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Speak to any person who commutes for business these days, log books are tedious and unreliable but essential for claiming work related travel expenses with the Australian Taxation Office (ATO). Somewhere caught between a rock and a hard place.
Our Managing Director, Jason Croston, purchased a new car this year and was challenged like any other business owner. He was time poor and dreading the thought of completing yet another logbook, but he also wanted to have accurate record keeping to satisfy ATO requirements.
Being proud of our tech stack capabilities internally for the business, Jason was in a desperate search to find a solution to avoid manually completing his logbook, he stumbled upon Driversnote.
Driversnote is very easy to use – available on web browser or app (Android & Apple), combined with a low barrier to use with the free version, this earns high recommendations by most who utilise it.
For the ease of use and accurate record keeping, the basic package which includes a car beacon, will eliminate the app collecting data from public transport trips/Uber/Taxi. This beacon is easily installed via Bluetooth, then you’re on your way and recording your trip.
While many claim their business-related kilometres through the logbook method and receive a deduction for their actual vehicle expenses, those who are not in possession of a valid 12-week logbook from the past 5 years can only claim through the cents per kilometre method.
The ATO have proposed an increase of 3 cents per kilometre for taxpayers that claim motor vehicle expenses through the cents per kilometre method. The rate will be used in the 2023 financial year - 1 July 2022 to 30 June 2023 and will amount to 75 cents per kilometre - 3 cents up from the previous two years rate of 72 cents per kilometre.
The rate increase is a welcome sight for all who use their personal vehicle for work-related driving, due to rising maintenance costs for vehicles, as well as globally high fuel prices.
Besides a higher cents per km rate for the new financial year, making sure to record your business-related kilometres to ensure you can maximise the deduction receive. Keeping this in mind, individuals can only deduct up to 5000 work-related kilometres but more should you have record kept. Another reason, Jason decided an automatic kilometre tracker to ensure he can claim his maximum deduction.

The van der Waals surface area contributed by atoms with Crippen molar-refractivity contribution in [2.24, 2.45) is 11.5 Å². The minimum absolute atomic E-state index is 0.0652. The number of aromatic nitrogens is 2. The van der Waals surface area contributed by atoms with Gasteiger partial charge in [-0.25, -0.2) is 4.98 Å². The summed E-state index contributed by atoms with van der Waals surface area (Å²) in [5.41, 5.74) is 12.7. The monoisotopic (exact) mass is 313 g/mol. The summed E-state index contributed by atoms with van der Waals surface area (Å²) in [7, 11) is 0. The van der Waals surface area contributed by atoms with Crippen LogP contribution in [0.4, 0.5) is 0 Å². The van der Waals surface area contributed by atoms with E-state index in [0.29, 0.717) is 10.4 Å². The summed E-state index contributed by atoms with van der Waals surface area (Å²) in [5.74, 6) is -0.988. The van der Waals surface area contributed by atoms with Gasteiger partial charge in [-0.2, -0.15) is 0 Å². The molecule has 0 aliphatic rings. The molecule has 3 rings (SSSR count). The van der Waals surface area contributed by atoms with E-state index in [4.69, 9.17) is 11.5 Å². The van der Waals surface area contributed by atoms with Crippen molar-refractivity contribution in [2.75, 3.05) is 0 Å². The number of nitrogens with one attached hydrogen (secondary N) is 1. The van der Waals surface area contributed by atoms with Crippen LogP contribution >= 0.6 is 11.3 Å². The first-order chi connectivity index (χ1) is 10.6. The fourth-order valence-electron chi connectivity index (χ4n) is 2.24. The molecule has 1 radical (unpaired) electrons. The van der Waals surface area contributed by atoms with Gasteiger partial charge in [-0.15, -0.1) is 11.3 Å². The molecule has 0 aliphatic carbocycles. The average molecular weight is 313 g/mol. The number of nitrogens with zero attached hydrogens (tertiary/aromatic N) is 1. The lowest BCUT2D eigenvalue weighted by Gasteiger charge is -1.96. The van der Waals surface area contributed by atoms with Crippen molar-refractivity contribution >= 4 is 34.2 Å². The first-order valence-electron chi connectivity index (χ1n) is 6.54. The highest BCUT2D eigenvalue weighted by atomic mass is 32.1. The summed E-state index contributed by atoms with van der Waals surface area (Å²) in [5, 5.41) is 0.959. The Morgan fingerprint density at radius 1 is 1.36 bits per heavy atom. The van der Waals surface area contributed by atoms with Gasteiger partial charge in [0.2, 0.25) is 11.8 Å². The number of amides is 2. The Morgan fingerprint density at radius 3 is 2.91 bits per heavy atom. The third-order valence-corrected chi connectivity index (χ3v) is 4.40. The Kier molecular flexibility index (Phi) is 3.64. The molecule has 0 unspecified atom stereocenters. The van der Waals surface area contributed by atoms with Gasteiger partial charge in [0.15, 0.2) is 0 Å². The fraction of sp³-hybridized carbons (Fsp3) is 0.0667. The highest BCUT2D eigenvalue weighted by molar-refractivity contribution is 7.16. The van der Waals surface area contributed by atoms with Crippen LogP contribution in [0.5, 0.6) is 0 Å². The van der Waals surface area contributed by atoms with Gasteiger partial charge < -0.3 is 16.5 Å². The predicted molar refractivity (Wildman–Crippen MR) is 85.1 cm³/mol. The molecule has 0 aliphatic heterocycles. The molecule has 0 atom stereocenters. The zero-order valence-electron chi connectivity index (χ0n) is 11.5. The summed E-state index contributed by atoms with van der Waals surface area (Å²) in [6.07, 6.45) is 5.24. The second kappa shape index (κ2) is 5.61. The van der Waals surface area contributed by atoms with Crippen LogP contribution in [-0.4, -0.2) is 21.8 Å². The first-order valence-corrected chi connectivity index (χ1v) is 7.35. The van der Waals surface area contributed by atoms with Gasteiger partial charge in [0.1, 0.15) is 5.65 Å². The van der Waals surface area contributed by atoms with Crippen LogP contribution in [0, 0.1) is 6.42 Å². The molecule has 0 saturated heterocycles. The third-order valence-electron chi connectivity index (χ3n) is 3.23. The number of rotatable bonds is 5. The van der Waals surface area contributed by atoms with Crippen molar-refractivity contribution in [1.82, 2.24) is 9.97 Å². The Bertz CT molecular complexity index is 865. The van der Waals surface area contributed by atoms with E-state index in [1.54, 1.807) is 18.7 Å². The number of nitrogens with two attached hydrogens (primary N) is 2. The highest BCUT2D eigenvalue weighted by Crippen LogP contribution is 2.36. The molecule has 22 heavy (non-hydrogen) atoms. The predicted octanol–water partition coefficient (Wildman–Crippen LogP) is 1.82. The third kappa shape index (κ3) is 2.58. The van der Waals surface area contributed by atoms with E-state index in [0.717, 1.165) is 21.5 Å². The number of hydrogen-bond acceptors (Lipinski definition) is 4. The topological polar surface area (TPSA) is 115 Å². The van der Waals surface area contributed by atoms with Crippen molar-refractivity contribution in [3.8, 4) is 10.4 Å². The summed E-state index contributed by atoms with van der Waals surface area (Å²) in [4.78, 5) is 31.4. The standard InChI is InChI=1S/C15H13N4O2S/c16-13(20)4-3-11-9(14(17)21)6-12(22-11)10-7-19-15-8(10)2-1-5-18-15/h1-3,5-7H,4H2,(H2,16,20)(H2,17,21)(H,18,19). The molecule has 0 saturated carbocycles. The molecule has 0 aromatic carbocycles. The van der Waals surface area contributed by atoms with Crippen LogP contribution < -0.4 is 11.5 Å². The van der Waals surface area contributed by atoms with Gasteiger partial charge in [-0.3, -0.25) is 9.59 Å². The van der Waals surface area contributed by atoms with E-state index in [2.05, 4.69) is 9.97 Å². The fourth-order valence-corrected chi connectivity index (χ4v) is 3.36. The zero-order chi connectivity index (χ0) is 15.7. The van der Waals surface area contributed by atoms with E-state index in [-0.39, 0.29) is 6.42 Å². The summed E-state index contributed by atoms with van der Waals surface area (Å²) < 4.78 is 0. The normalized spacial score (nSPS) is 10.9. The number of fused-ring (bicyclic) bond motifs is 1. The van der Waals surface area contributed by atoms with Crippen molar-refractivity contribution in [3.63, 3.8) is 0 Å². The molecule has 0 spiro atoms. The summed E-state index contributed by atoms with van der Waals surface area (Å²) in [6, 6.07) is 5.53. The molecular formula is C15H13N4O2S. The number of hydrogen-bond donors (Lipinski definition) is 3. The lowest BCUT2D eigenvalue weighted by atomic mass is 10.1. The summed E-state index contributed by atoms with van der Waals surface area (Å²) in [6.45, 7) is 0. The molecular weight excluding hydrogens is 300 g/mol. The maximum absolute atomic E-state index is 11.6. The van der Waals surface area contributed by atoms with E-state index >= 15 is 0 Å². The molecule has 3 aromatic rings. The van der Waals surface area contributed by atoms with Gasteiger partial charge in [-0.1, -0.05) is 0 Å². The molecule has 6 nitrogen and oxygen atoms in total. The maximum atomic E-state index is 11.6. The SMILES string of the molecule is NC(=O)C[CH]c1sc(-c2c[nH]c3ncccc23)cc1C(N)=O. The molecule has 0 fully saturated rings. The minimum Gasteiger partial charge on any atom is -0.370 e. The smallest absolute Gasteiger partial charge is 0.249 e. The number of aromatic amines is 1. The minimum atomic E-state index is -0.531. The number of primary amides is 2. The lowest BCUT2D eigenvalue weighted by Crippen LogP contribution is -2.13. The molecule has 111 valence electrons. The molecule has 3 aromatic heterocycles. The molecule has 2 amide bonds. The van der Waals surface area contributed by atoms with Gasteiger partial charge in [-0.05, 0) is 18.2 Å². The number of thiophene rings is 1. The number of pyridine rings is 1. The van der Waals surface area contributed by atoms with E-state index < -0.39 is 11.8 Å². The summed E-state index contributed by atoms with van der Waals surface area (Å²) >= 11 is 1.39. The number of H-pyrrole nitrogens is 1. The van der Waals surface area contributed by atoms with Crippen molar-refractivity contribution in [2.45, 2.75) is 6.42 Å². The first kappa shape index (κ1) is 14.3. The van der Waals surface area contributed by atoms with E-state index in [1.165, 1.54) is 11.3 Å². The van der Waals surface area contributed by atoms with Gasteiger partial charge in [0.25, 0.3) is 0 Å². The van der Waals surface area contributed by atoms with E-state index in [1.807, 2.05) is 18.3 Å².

Countries like Canada and the USA, where the new tax year starts on 1 January 2022 have also increased their mileage rates for the current tax year due to rising ownership and maintenance costs for vehicles.
The US went from a cents per mile rate of 56 USD cents in 2021 to 58.8 USD cents per mile for 2022, totalling an increase of 2,5 USD cents. Canada’s 2022 rate per kilometre went up from 59 CAD cents per km in 2021, to 61 CAD cents, totalling an increase of 2 CAD cents.
At the same time, most European countries show no interest in raising rates for the deduction of using one’s personal vehicle for business purposes. Some, like Sweden and the UK, last updated their rates 15 years and 11 years ago respectively.
While a trade union in Sweden is pushing for an increase in the rates per kilometre, and there was an official petition in the UK for the same, nothing is moving yet.
This only goes to show Australia is doing the right thing to ensure taxpayers are properly reimbursed considering the rising costs of fuel and car maintenance.
While the situation is rather bleak in most European countries, Denmark has already officially announced higher rates for business-related driving from mid-2022, specifically due to soaring fuel prices that all of Europe is currently experiencing.
The Danish authorities determine each upcoming year’s mileage rates in November based on estimations of next year’s costs for owning and operating a vehicle. A per-kilometre rate change during the tax year is a rare occurrence for the country, having taken place only twice before in the last 30 years.
Denmark is also raising its commuting deduction per-kilometre rate. One of few countries worldwide to provide a commuting deduction, Denmark is raising the rate retroactively from 1 January 2022 to alleviate commuters’ daily expenses.
Driversnote is small SaaS startup based in the heart of Copenhagen, Denmark but have assisted more than 1 million users from around the world track their trips. Their team is appreciative of feedback provided by Jason’s experience & we love to support startup businesses like these.
If you would like more information, please reach out to our team or head over to the Driversnote website to connect with their team!
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